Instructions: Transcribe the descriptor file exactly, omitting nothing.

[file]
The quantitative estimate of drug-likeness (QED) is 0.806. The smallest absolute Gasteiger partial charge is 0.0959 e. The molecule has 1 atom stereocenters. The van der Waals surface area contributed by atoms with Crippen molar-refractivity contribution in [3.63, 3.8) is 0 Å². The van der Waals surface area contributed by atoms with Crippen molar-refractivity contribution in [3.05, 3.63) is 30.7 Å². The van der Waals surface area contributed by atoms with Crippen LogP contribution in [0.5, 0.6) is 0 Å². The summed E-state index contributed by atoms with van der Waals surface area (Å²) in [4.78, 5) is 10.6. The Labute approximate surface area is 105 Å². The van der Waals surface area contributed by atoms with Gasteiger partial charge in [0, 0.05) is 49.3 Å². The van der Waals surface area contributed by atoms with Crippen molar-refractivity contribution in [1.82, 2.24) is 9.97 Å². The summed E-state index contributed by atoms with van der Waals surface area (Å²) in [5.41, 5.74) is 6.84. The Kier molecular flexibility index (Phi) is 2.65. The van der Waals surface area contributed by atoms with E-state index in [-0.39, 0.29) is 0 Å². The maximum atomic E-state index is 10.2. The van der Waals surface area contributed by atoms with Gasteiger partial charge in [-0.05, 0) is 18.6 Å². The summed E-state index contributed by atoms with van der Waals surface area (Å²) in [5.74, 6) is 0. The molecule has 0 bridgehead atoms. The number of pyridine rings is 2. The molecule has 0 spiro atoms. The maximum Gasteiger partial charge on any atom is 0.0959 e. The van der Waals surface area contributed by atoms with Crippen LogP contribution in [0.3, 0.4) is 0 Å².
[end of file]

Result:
The quantitative estimate of drug-likeness (QED) is 0.806. The smallest absolute Gasteiger partial charge is 0.0959 e. The molecule has 1 atom stereocenters. The van der Waals surface area contributed by atoms with Crippen molar-refractivity contribution in [3.63, 3.8) is 0 Å². The van der Waals surface area contributed by atoms with Crippen molar-refractivity contribution in [3.05, 3.63) is 30.7 Å². The van der Waals surface area contributed by atoms with Crippen LogP contribution in [0.5, 0.6) is 0 Å². The summed E-state index contributed by atoms with van der Waals surface area (Å²) in [4.78, 5) is 10.6. The Labute approximate surface area is 105 Å². The van der Waals surface area contributed by atoms with Gasteiger partial charge in [0, 0.05) is 49.3 Å². The van der Waals surface area contributed by atoms with Crippen molar-refractivity contribution in [1.82, 2.24) is 9.97 Å². The summed E-state index contributed by atoms with van der Waals surface area (Å²) in [5.41, 5.74) is 6.84. The Kier molecular flexibility index (Phi) is 2.65. The van der Waals surface area contributed by atoms with E-state index in [-0.39, 0.29) is 0 Å². The maximum atomic E-state index is 10.2. The van der Waals surface area contributed by atoms with Gasteiger partial charge in [-0.05, 0) is 18.6 Å². The summed E-state index contributed by atoms with van der Waals surface area (Å²) in [5.74, 6) is 0. The molecule has 0 bridgehead atoms. The number of pyridine rings is 2. The molecule has 0 spiro atoms. The maximum Gasteiger partial charge on any atom is 0.0959 e. The van der Waals surface area contributed by atoms with Crippen LogP contribution in [0.3, 0.4) is 0 Å².